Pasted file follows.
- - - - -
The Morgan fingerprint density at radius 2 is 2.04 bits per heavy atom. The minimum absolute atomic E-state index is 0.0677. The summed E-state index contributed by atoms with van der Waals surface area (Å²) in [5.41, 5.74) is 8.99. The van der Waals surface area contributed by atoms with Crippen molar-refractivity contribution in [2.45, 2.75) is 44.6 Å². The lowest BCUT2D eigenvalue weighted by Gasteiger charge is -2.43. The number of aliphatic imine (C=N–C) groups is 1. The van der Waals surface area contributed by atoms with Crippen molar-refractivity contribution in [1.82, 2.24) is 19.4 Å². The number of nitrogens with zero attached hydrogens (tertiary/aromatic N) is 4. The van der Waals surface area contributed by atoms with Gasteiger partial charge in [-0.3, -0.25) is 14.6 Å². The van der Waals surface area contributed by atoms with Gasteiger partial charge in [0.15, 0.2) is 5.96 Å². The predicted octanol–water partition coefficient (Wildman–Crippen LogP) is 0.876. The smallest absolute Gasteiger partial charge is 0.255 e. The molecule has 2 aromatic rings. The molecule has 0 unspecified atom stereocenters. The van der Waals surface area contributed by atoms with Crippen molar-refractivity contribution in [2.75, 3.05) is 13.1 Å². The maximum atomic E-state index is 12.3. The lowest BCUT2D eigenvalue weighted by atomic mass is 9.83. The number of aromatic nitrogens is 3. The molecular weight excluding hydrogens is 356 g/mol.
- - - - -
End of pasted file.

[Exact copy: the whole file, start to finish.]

The Morgan fingerprint density at radius 2 is 2.04 bits per heavy atom. The minimum absolute atomic E-state index is 0.0677. The summed E-state index contributed by atoms with van der Waals surface area (Å²) in [5.41, 5.74) is 8.99. The van der Waals surface area contributed by atoms with Crippen molar-refractivity contribution in [2.45, 2.75) is 44.6 Å². The lowest BCUT2D eigenvalue weighted by Gasteiger charge is -2.43. The number of aliphatic imine (C=N–C) groups is 1. The van der Waals surface area contributed by atoms with Crippen molar-refractivity contribution in [1.82, 2.24) is 19.4 Å². The number of nitrogens with zero attached hydrogens (tertiary/aromatic N) is 4. The van der Waals surface area contributed by atoms with Gasteiger partial charge in [-0.3, -0.25) is 14.6 Å². The van der Waals surface area contributed by atoms with Gasteiger partial charge in [0.15, 0.2) is 5.96 Å². The predicted octanol–water partition coefficient (Wildman–Crippen LogP) is 0.876. The smallest absolute Gasteiger partial charge is 0.255 e. The molecule has 2 aromatic rings. The molecule has 0 unspecified atom stereocenters. The van der Waals surface area contributed by atoms with Crippen molar-refractivity contribution in [2.75, 3.05) is 13.1 Å². The maximum atomic E-state index is 12.3. The lowest BCUT2D eigenvalue weighted by atomic mass is 9.83. The number of aromatic nitrogens is 3. The molecular weight excluding hydrogens is 356 g/mol.